Today I bring you something a little different. Half an hour away from where I live we have the Stow Maries great war aerodrome. The last aerodrome of that period in existence.
The site is unique to say the least. Following WW1 the site became a farm and luckily the farmer decided to re-purpose the original structures into barns and chicken coops and the such. However, 90 years had passed between the end of the war and the beginning of proper conservation so as you can imagine a lot of restoration was needed. There is still a long way to go but in 2013 the National Heritage Memorial Fund recognised the significance of the site and granted £1.5 million to be spent there and saved it from potential redevelopment.
They already have a number of interesting aircraft on site and an indoor museum with lots of interesting displays. It’s fascinating to see the level of craftsmanship built into these early machines, even a ‘mass produced’ aircraft such as a Sopwith Camel is a work of art when fully stripped down.
It’s incredible to think that this would have been designed by hand. Even more incredible to think that boys, pretty much, who had probably never driven anything faster than a bicycle were expected to fly these things into combat with the minimal amount of training and that in this frame built of wood and covered in canvas they would be being shot at and performing acrobatics during dog fights!
A number of engines were attached to this airframe over the course of its life, Most carried either the Bentley BR1 or the Clerget 9B which is pictured below.
These somewhat unusual looking contraptions are called rotary engines and are absolutely nothing like the engines offered in Mazda sports cars. Basically you have a stationary crankshaft and the pistons rotate around it this spinning the propeller which is bolted onto the rotating engine housing. They are a lot lighter and smaller than a conventional engine and I suppose they are self cooling as they cool whilst they spin. I can’t imagine that trying to fly something with that much rotating mass would be particularly enjoyable though! However, it worked!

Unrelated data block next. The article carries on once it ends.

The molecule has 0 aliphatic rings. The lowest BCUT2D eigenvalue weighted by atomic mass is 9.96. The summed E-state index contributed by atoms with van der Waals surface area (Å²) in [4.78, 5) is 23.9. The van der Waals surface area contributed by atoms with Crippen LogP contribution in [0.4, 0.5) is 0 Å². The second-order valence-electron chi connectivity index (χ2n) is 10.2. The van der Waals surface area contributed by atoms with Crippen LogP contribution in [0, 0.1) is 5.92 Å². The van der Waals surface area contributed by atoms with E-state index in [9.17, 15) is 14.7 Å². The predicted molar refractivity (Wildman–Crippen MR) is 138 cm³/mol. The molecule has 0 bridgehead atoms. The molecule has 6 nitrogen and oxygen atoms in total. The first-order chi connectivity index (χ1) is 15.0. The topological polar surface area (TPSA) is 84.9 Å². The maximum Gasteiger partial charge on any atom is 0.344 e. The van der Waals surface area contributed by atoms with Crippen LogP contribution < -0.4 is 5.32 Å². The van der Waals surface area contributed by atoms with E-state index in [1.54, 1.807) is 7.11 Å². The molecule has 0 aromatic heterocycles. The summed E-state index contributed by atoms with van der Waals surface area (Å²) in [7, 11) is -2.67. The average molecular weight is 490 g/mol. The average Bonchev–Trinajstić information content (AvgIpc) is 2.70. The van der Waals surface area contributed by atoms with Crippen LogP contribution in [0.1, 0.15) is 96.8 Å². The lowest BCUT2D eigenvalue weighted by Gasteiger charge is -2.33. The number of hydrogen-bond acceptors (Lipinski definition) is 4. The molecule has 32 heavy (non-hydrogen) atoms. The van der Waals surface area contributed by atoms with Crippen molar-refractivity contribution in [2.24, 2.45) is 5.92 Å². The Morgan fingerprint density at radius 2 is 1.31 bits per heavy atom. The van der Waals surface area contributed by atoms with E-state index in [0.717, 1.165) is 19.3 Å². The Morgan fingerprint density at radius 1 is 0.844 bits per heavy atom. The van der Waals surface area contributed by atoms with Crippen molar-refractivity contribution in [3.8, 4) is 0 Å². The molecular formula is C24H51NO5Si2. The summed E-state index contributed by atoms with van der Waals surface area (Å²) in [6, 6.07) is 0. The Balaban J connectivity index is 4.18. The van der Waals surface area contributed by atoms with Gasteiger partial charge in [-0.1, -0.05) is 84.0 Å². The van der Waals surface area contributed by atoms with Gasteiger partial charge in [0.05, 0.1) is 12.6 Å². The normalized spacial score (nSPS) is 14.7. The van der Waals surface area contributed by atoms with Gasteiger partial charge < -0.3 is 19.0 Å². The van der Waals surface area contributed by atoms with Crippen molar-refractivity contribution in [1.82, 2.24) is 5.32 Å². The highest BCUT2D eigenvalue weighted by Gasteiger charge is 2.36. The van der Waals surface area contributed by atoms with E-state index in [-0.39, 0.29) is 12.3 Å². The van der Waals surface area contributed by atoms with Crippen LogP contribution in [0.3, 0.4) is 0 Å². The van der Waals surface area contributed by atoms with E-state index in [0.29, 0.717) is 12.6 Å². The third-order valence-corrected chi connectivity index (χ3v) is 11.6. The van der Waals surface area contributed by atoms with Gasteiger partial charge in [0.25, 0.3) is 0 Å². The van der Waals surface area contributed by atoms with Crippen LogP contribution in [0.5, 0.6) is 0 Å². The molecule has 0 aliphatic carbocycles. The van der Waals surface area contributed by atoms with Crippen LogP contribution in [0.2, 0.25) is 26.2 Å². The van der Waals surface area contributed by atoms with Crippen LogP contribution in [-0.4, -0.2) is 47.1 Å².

A replica cockpit gave an idea of the size of the space the pilots would have had to have sat whilst flying and allowed you to see the instrumentation they would have used. I’m unsure if these are for fuel and oil pressure or level but it’s a bloomin’ cool idea!
The museum also had this replica front section of a German Gotha bomber. Can you imagine flying in an open canopy all the way from Germany to London in the middle of the night? They must have been freezing! Also note the cool pattern of the camouflage. The patterns of German aircraft of this period were so creative!
Talking of creative German designs the Albatross in their hanger was absolutely beautiful!
The second hanger contained this electric truck. Yes an electric truck from WW1. Underneath it ran pretty much like a slot car. A big electric motor sat in the centre which directly drives the propshaft leading to the diff. Inside you just have a handbrake, a lever to select which direction you would like to go and a pedal to control the speed! Amazing technology for the time!
A couple of traditional petrol powered trucks were also scattered about the site. Super cool to see and I would imagine great fun to drive!
The RFC on the side refers to the Royal Flying Corps, the precursor to the Royal Air Force.
The last thing I would like to point out in their collection is actually pre-war. This machine is called a Metrostyle Pianola and it blew my mind.
Basically you put this machine next to a piano and it reads music off of a a scroll with lots of holes punched into it. Somehow this information is relayed to these bag things which ‘inhale’ and ‘exhale’ air, the movement of which tuns a sort of crankshaft…
Which turns that gear on a chain which is linked to a big pin that runs through the ‘fingers’ which play the music…
… I don’t know, the thing is far beyond my mechanical understanding. It’s insane to think that someone over 100 years ago designed and created this machine by hand.
I could write for ages about the things there but my best advice would be to go and check it out for yourselves. It’s only £8 to get in for the day, you will be keeping a historically important site open and more importantly I guarantee your mind will be blown away by something.
Thanks for reading